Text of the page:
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Marriage went against my feminist principles – but the pandemic changed everything | Candice Brathwaite

I wasn’t like most brides. Unlike my school friends, who adored playing kiss-chase and using their blazers as veils and the chalk hopscotch outline as an aisle, I was more interested in reading and making up stories than dreaming about weddings. As I got older, I was able to use countless examples of the unhappy marriages I had seen around me as an excuse for my wannabe Carrie Bradshaw lifestyle. Receiving a Facebook notification about schoolmates getting hitched never moved or bothered me. And when I heard about glamorous six-figure, three-day wedding parties in Greece or Morocco, all I could think was: “Isn’t the bride tired?”

Most importantly, there wasn’t a practical incentive for me to be married. Five decades ago it would have been helpful, as I would have needed a husband to even have a bank account, but thankfully things had changed so much that marriage wasn’t a necessity.

But then three things happened. First, someone I found entertaining and considered came into my life; and, surprisingly, year after year, we seemed to be able to compromise just enough, so that we ended up being together for a decade. Second, life – as in me actually giving birth to it – happened, and I now had to consider how not being married could affect my children when it came to dealing with things such as wills and estates. The third and final nail in my “never a bride” coffin was the pandemic, which of course reminded us all of what really matters, and forced us to properly think about the choices we would make once we were allowed to do more than circle our nearest park.

There were other layers to this decision. In 2021 both my partner and son fell very ill with chickenpox, the latter sick enough to be hospitalized. What is usually a simple childhood illness turned out to be a very serious one for a grown man. Both my boys were down and out. It was not only the physical burden of being the only parent that could stay in the hospital, but the worry that neither of them would pull through. My father died suddenly in 2009 from complications derived from the common flu – that experience had given me a proclivity for thinking the worst.

No one knows us better than our phones. One night in the hospital at my son’s bedside, after he had been awoken by the kind nurses to have his routine injections for a secondary infection, I tried to soothe myself back to sleep with some social media scrolling. It was then I came across a video of a woman whose boyfriend of 12 years had become very ill and had to be airlifted to hospital. When she tried to go with him, she wasn’t allowed, as she wasn’t married to him. She finished the video by telling people that if they know they are with “their person”, to make it so on paper. Because now, more than ever, we just didn’t know when we would end up in a situation in which we had no say at all.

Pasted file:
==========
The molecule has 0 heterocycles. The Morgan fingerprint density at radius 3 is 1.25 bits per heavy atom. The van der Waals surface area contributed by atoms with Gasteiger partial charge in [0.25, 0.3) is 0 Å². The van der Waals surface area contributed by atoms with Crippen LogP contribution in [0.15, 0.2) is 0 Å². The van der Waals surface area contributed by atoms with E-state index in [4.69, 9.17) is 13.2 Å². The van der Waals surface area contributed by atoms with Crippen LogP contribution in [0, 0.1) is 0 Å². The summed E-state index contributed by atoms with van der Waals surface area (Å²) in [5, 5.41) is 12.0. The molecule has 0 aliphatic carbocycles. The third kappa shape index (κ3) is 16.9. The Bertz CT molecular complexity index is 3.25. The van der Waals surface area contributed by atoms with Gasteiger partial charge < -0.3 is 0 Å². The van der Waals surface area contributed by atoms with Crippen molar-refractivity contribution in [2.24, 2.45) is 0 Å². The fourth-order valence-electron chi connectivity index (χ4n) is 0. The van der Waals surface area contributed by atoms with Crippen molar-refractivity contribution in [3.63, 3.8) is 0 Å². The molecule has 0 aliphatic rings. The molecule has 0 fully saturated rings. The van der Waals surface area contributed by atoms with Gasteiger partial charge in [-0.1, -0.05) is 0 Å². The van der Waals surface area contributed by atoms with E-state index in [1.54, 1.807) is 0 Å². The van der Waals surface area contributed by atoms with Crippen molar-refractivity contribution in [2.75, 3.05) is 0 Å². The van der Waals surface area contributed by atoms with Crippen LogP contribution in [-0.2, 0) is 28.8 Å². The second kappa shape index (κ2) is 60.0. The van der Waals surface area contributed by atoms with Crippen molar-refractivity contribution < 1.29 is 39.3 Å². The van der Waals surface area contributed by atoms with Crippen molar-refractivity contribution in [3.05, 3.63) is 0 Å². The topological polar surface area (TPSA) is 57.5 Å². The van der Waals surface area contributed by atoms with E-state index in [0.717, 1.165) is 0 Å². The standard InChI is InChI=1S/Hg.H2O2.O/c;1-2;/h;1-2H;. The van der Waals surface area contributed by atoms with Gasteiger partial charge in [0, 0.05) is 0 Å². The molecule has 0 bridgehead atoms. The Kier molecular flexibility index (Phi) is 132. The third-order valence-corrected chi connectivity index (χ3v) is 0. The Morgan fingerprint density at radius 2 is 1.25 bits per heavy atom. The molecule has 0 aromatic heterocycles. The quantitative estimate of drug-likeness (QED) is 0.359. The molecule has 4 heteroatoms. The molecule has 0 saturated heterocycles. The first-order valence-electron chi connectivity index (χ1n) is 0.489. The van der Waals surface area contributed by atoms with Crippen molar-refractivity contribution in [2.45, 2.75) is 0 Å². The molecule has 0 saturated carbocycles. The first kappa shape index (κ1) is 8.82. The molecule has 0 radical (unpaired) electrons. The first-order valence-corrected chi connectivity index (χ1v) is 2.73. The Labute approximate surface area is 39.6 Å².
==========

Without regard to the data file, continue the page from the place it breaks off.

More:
Now that made sense to me. Whereas dresses and the idea of ​​going into debt for the sake of a party had never interested me, the practicality and security of a union with my partner became a priority.

It would seem that I wasn’t alone. This year will be a bumper year for weddings, with an estimated 550,000 events planned post-lockdown, after 264,000 couples had to postpone in 2020, according to the UK Weddings Taskforce, the trade body for the industry. When US magazine Brides polled 4,000 readers, it found that 82% of them believed that living through the pandemic had made them want to get married more than before. And, while the pressures of Covid and the lockdowns that followed were really the final straw for many relationships, there are many of us who are now encouraged to run towards the altar, rather than away from it, because lockdown life with our partners turned out better than expected

A few months after the last lockdown ended, we went to our local register office. The woman handing out wedding dates warned us that owing to the pandemic backlog we would have to wait 18 months for a slot. Did we understand that, she asked.

“Yep,” we both said. We had already done our research and understood that we would have to wait our turn. Plus, what was 18 months to the 10 years we had already been together?

A few moments later, the mood changed. “Well, it’s your lucky day: I’ve just refreshed the system and it seems the next available date is in seven weeks. Fancy it?”

Later that day, as we got our heads around the fact that we had less than two months to plan a wedding, we agreed that instead of being scared by a date so soon, we were actually really grateful – the sooner the better. The last two years had shown us how much we couldn’t control, and this felt like the one thing we could, to ensure that whoever was left standing between us would be able to have their say when it came to our family and finances.

Since the big day a few months ago, outwardly nothing has changed. He still has a certain way he likes the dishwasher to be loaded, and I like to have an hour to myself each night. But inwardly, there has been a shift. I have to be honest and say that this is highlighted by the respect put upon our union by the rest of the world. The other day we went to the bank to do some admin.

“Thank God you’re married!” exclaimed the clerk. Upon seeing our expressions, she added hastily: “I’m sure you’re very much in love, but it just gives me far less paperwork to do!” She laughed, and I couldn’t help but join her. She was, like me, looking at marriage for the practicality it is. A woman after my own heart.

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